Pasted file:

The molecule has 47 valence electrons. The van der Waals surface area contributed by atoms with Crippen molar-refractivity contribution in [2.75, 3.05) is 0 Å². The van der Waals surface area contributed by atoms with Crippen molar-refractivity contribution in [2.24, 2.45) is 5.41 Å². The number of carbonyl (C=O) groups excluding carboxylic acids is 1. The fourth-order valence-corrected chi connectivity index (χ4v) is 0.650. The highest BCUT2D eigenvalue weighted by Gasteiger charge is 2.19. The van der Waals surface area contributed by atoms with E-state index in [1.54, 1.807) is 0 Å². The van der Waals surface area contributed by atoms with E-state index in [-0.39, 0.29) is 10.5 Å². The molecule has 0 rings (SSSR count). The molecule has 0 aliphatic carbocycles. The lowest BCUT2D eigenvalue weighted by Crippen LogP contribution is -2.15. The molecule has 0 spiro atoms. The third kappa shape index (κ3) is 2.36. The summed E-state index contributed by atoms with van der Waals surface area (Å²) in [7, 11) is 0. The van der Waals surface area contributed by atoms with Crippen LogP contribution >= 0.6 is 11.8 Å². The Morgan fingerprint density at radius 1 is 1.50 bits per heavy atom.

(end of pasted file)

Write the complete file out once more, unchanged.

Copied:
The molecule has 47 valence electrons. The van der Waals surface area contributed by atoms with Crippen molar-refractivity contribution in [2.75, 3.05) is 0 Å². The van der Waals surface area contributed by atoms with Crippen molar-refractivity contribution in [2.24, 2.45) is 5.41 Å². The number of carbonyl (C=O) groups excluding carboxylic acids is 1. The fourth-order valence-corrected chi connectivity index (χ4v) is 0.650. The highest BCUT2D eigenvalue weighted by Gasteiger charge is 2.19. The van der Waals surface area contributed by atoms with E-state index in [1.54, 1.807) is 0 Å². The van der Waals surface area contributed by atoms with E-state index in [-0.39, 0.29) is 10.5 Å². The molecule has 0 rings (SSSR count). The molecule has 0 aliphatic carbocycles. The lowest BCUT2D eigenvalue weighted by Crippen LogP contribution is -2.15. The molecule has 0 spiro atoms. The third kappa shape index (κ3) is 2.36. The summed E-state index contributed by atoms with van der Waals surface area (Å²) in [7, 11) is 0. The van der Waals surface area contributed by atoms with Crippen LogP contribution >= 0.6 is 11.8 Å². The Morgan fingerprint density at radius 1 is 1.50 bits per heavy atom.